Teacher union officials, determined to control coronavirus protocols in their districts, fall back on the threat of a strike. No one is surprised. Mike Buardabasio has the story in Long Beach Post.
Tensions between the Long Beach Unified School District and its teachers union continued to rise on Wednesday evening after the district reaffirmed its stance that teachers must come to the classroom to teach virtually this fall.
Teachers have protested the decision, saying they want the option to choose whether they teach from the classroom or home, citing health and safety concerns around leaving their houses.
The Teachers Association of Long Beach, the union representing LBUSD teachers, has made it clear that this will be a sticking point. Teachers were upset enough with the decision that they could threaten to strike, according to the union.
There has never been a strike in TALB history, but the union’s executive director, Chris Callopy, said that the impasse could trigger a mediation process that may end in a strike.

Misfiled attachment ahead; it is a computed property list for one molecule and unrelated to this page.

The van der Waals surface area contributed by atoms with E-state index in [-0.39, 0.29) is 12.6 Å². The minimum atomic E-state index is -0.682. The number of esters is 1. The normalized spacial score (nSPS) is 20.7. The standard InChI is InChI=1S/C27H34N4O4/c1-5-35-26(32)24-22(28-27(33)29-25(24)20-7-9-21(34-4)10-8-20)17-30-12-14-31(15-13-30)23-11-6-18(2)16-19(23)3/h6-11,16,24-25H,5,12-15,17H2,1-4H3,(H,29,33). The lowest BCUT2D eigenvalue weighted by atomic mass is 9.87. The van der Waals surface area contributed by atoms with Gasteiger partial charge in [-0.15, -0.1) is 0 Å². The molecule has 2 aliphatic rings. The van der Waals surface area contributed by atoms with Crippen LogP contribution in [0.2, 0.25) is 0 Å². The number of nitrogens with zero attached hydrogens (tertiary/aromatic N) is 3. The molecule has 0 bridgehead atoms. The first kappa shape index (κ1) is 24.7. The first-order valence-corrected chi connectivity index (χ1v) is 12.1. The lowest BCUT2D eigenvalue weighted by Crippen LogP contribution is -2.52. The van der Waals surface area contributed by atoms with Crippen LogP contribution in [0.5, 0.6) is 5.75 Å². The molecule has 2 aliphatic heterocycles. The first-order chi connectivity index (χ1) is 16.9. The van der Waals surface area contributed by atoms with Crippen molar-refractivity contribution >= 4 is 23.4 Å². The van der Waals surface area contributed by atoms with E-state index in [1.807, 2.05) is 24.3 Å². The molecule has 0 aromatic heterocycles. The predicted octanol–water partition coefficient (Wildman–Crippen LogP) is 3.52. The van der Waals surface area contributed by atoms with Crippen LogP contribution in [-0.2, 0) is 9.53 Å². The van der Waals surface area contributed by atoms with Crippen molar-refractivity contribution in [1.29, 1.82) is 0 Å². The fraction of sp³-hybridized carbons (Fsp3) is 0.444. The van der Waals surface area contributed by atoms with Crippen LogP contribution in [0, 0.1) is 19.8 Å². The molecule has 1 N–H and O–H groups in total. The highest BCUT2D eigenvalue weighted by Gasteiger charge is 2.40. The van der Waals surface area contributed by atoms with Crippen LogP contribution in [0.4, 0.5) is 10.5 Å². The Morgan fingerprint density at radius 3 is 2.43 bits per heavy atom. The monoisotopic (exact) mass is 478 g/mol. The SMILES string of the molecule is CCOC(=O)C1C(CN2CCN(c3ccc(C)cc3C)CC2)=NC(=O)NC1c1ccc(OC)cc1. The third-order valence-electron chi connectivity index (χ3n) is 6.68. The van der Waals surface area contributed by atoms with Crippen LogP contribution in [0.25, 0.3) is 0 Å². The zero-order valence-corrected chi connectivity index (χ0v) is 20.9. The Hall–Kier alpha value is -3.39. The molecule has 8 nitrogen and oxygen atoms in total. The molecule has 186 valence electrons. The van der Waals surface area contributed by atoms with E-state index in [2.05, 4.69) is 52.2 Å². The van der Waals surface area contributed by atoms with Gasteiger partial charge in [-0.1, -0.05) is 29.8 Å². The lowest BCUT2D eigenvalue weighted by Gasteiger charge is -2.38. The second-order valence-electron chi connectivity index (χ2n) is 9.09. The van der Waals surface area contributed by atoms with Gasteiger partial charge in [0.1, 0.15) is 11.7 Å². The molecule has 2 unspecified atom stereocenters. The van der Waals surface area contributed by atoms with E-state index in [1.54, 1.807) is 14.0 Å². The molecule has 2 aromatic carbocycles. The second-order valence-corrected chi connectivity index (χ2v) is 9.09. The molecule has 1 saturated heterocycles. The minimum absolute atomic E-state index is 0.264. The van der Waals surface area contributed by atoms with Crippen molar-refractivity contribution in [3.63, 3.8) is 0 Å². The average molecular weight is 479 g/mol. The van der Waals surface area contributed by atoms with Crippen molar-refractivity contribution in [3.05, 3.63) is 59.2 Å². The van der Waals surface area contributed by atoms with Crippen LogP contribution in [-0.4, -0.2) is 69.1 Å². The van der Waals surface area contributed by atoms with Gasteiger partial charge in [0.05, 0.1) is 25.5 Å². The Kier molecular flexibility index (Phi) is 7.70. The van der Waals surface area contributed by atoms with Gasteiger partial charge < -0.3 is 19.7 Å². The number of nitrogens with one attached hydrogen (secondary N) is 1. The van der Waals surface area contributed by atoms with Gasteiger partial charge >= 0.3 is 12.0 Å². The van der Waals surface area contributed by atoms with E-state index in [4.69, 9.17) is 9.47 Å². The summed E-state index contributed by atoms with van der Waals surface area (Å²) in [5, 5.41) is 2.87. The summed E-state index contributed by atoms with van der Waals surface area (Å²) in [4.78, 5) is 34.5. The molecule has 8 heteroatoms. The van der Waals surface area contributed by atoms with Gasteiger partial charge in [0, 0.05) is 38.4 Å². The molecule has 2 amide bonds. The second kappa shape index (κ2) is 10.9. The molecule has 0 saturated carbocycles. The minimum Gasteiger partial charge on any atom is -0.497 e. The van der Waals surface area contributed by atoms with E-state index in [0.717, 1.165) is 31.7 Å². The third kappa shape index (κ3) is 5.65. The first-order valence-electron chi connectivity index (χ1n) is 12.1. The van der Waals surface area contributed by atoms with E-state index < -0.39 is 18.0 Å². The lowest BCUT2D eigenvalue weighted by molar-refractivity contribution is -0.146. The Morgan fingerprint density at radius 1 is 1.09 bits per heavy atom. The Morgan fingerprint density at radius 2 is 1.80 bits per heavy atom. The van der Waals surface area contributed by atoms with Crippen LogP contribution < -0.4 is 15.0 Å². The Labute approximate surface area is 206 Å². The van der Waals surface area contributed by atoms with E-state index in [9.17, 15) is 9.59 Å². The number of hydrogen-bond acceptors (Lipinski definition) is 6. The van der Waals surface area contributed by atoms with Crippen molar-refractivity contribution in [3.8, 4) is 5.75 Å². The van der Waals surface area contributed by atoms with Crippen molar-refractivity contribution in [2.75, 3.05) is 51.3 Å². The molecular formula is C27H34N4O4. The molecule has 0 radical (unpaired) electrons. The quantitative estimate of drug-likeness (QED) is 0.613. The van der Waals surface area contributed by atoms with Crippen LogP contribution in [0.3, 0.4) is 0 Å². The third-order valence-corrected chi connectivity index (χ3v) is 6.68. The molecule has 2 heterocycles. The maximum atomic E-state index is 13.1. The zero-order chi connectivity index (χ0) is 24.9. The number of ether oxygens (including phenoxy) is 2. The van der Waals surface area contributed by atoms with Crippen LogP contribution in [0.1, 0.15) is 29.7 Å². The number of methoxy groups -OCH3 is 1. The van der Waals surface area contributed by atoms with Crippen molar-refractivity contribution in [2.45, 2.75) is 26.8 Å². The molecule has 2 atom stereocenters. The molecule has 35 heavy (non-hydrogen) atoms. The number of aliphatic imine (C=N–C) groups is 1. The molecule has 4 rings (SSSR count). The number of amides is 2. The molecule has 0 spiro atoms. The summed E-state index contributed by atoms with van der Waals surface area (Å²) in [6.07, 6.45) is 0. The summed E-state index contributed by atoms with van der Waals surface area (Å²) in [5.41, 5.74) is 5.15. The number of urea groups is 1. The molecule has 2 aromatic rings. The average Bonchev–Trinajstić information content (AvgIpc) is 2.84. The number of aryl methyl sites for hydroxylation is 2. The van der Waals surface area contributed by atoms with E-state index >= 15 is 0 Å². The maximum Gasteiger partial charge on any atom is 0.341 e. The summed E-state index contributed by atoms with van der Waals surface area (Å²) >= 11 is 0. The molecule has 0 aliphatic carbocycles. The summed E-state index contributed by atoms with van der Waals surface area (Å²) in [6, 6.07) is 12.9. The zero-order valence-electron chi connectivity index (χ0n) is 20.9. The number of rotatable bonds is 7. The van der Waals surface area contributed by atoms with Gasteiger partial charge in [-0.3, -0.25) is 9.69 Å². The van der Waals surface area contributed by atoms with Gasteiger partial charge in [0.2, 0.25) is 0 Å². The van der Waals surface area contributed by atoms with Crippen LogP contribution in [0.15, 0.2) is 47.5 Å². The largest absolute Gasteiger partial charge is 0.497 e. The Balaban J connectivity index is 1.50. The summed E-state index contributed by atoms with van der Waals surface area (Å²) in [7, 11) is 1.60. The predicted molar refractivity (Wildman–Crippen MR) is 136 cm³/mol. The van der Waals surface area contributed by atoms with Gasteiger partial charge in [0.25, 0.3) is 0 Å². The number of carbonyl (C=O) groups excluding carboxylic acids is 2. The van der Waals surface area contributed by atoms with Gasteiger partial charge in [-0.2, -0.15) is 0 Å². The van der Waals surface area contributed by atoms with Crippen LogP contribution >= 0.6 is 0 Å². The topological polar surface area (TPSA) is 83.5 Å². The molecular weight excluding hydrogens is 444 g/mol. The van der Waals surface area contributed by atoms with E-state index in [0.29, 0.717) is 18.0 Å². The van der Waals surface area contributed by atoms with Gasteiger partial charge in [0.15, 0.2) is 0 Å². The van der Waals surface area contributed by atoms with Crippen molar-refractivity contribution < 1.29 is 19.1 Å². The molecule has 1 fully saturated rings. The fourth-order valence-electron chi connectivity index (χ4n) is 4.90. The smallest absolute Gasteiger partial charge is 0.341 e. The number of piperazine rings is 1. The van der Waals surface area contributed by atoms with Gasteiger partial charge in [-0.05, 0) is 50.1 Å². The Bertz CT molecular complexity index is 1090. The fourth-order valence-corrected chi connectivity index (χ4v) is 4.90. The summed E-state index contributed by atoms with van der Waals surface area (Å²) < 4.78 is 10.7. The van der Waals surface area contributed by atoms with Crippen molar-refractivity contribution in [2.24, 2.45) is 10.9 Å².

Callopy said he doesn’t think the association will “jump through all the hurdles” to reach a strike in the next three weeks before school starts on Sept. 1, “but unprecedented times can lead to unprecedented actions.”
Work location is not bargained for in the union’s contract, and is at the discretion of the district. TALB leadership has acknowledged this, but teachers’ fears regarding the COVID-19 pandemic override that, in their eyes.
The issue has become a flashpoint of online debate, with a large contingent of parents supporting teachers’ request to choose their work location. Honks from a caravan protest of teachers and parents were audible during the Board meeting. Nine in-person speakers and 50 emails addressed the issue, with most in support of teachers choosing their location.